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While Covid-19 hospitalization rates in children are higher than they have been at previous points in the pandemic, that might not be a signal that the Omicron variant is inherently more severe in children, US Centers for Disease Control and Prevention Director Dr. Rochelle Walensky said Friday. 

“This very well may be the fact that there are just more cases out there and that our children are more vulnerable when we see that they have more cases surrounding them,” she said. 

“We are seeing a rise in hospitalizations, both because they are coming in with Covid but also because they’re screening in for Covid. And so I would say we don’t yet, have not yet, seen a signal that there is any increased severity in this age demographic,” she said.  

Walensky said while hospitalizations are increasing in children, they’re increasing in other populations as well. She presented data from the CDC COVID-NET surveillance system tracking Covid-19-related hospitalizations. According to CDC data, in the week ending Jan. 1, children under 4 had 4.3 Covid-19-associated hospitalizations per 100,000. This number fell to 1.1 in children ages 5 to 17, but both are well under the rate of 14.7 in adults over 65.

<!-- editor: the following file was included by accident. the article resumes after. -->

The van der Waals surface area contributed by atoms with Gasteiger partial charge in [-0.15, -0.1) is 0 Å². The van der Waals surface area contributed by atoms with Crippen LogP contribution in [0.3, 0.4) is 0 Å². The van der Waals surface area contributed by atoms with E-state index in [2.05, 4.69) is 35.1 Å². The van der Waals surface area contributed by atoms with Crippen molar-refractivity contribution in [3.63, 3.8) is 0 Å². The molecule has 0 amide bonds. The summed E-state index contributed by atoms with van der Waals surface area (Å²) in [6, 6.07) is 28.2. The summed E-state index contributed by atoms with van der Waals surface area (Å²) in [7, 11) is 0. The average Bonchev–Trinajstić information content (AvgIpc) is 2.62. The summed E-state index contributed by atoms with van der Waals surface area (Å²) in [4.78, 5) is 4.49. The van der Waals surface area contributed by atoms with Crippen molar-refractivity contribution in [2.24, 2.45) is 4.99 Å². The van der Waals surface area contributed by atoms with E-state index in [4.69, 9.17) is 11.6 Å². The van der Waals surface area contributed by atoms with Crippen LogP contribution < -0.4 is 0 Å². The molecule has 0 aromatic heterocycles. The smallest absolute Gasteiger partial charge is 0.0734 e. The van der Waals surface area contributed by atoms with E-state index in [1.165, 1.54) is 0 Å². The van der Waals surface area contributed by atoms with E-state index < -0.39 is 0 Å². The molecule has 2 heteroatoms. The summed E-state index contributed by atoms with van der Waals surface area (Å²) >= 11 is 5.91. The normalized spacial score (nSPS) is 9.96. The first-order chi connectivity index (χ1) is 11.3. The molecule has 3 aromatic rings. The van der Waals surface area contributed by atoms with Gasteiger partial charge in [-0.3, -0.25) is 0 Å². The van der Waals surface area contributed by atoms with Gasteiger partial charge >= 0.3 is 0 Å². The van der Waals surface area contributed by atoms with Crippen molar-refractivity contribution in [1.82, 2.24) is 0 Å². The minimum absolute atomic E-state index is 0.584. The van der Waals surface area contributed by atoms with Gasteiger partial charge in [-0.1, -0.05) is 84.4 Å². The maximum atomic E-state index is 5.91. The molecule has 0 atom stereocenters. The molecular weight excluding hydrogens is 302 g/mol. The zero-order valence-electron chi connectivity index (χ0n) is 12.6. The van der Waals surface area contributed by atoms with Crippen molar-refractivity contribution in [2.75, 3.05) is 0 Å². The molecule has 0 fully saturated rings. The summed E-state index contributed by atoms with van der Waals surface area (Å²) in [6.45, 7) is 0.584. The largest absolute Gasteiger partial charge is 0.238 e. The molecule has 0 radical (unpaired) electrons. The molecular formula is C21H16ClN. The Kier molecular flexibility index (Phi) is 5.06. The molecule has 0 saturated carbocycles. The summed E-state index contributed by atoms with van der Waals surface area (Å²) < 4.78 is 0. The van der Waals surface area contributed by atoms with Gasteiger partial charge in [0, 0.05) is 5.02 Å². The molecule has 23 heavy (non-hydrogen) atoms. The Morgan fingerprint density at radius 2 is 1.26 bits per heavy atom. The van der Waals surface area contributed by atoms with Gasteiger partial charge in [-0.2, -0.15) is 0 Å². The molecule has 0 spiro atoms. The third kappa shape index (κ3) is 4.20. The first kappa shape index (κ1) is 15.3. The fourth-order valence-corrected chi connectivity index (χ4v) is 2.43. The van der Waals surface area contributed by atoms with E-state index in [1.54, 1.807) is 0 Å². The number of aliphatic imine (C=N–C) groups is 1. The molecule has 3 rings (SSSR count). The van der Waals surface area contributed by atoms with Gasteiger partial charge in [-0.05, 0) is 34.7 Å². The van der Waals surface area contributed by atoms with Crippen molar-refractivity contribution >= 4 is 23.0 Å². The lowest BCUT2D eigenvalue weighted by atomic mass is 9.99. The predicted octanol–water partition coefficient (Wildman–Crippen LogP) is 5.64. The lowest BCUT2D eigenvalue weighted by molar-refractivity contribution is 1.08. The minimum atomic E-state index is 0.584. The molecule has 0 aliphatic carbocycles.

“So rates are higher, again, in the pediatric population than we’ve seen previously, but they’re also higher in many of our other populations and many populations that are also vaccinated,” Walensky said. 

The CDC director also said this is the typical time of year for other types of illnesses to land children in the hospital. 

“When we talk to our colleagues in these pediatric hospitals, what we’re hearing is, yes, there’s a lot of pediatric admissions associated with many things and other respiratory viruses. We’re seeing more than … we generally do,” she said. 

Over the course of the Covid-19 pandemic, close to 82,000 children have been hospitalized with Covid-19, according to most recent data from the CDC.


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